Before you start the divorce process, it’s helpful to know whether your current situation qualifies you to file for divorce. Since each state’s laws are different, the applicable laws in Montana probably won’t be the same as the laws you’ve heard about from friends and family members in other states.
Generally speaking, Montana allows its residents to get divorced if one spouse wants to end the marriage. To end a marriage in Montana, the court must find that the marriage is irretrievably broken. A marriage is considered irretrievably broken if: (i) the spouses have lived apart for at least 6 months; OR (ii) “there is serious marital discord that adversely affects the attitude of one or both of the parties towards the marriage.” MCA 40-4-104. Under this law, only one spouse needs to have an adverse toward the marriage in order to prove that the marriage is irretrievably broken. Even if you and your spouse still live together, you can file for divorce if you can prove that you have an adverse attitude toward the marriage due to serious marital discord. Your spouse doesn’t have to agree with you that the marriage is over; Only your attitude matters.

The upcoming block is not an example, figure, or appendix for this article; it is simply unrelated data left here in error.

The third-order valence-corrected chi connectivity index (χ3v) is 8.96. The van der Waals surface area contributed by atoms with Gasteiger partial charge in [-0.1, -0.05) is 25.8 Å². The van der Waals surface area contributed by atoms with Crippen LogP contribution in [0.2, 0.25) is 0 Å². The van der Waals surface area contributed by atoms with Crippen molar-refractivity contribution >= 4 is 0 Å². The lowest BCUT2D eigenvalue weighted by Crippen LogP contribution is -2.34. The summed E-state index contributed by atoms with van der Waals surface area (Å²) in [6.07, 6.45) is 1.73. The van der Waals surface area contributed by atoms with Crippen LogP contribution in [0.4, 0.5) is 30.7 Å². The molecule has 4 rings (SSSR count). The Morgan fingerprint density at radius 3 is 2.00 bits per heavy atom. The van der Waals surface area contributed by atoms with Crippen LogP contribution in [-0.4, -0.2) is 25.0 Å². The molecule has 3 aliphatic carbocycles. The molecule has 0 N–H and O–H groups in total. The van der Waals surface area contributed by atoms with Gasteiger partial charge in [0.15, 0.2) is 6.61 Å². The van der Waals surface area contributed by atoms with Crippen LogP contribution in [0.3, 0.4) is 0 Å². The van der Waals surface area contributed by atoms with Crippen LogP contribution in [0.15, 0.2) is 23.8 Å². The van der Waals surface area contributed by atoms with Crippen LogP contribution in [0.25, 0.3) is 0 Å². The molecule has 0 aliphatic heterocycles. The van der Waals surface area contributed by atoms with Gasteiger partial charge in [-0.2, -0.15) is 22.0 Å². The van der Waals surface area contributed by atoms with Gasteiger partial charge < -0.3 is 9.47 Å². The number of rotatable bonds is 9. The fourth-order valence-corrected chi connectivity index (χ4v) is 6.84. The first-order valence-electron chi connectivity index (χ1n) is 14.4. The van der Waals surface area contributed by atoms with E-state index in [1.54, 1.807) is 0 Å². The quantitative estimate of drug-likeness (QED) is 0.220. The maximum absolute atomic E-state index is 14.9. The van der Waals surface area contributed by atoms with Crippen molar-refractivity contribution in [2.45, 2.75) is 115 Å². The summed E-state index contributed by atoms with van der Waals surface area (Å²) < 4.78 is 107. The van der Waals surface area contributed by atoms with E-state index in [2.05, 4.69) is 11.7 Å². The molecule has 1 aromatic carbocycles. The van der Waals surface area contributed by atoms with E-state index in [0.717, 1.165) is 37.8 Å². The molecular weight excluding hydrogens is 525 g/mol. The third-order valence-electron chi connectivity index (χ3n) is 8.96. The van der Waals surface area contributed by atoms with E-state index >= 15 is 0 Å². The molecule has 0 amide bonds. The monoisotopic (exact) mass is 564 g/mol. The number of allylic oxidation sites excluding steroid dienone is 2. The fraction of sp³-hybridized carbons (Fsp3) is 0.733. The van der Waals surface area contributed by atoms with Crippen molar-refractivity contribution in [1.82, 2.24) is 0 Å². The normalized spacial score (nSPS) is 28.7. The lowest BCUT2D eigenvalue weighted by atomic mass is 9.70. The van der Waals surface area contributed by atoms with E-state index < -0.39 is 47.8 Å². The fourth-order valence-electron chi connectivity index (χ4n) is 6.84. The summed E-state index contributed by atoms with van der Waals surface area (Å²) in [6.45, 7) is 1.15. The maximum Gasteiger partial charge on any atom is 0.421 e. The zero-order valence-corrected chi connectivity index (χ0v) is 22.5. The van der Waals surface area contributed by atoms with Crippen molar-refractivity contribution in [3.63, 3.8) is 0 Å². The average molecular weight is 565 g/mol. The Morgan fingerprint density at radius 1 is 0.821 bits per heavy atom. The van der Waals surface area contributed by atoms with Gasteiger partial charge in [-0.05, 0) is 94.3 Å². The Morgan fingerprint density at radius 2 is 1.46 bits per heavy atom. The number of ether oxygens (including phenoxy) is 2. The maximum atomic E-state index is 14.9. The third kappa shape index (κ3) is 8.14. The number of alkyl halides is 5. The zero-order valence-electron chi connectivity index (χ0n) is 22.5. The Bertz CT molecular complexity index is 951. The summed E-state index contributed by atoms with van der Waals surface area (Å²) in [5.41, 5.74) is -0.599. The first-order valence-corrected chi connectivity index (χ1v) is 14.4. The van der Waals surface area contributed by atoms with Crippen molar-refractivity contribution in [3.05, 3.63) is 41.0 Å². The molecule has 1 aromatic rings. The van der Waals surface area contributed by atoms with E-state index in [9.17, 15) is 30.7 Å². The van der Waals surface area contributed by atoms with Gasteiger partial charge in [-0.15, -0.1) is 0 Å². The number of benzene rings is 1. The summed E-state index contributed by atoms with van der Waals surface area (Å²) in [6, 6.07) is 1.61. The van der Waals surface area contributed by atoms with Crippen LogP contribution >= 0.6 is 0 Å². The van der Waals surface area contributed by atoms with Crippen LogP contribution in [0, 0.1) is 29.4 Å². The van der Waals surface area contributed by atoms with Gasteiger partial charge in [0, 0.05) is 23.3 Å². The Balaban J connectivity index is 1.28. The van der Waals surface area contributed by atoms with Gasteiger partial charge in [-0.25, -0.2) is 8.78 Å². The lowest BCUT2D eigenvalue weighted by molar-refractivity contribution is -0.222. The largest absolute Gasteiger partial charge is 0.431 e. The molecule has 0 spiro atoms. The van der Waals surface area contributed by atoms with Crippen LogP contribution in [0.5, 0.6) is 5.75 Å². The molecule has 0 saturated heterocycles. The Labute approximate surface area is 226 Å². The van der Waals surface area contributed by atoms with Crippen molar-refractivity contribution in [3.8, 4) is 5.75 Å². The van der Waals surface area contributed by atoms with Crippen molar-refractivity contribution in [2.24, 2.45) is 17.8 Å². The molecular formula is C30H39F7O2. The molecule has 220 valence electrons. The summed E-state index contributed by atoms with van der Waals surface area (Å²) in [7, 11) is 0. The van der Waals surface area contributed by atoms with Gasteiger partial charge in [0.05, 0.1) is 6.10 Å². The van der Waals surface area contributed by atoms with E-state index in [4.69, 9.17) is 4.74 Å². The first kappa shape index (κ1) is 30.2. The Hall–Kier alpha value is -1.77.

In addition to proving that the marriage is irretrievably broken, either you or your spouse must have been domiciled in Montana (meaning you lived in the state and considered Montana to be your home state) for at least the 90 consecutive days before you file for divorce. If you are domiciled in Montana but your spouse is not, speak with an attorney about the laws of jurisdiction.
If you expect your spouse to object to the divorce, read What If My Spouse Objects to the Divorce?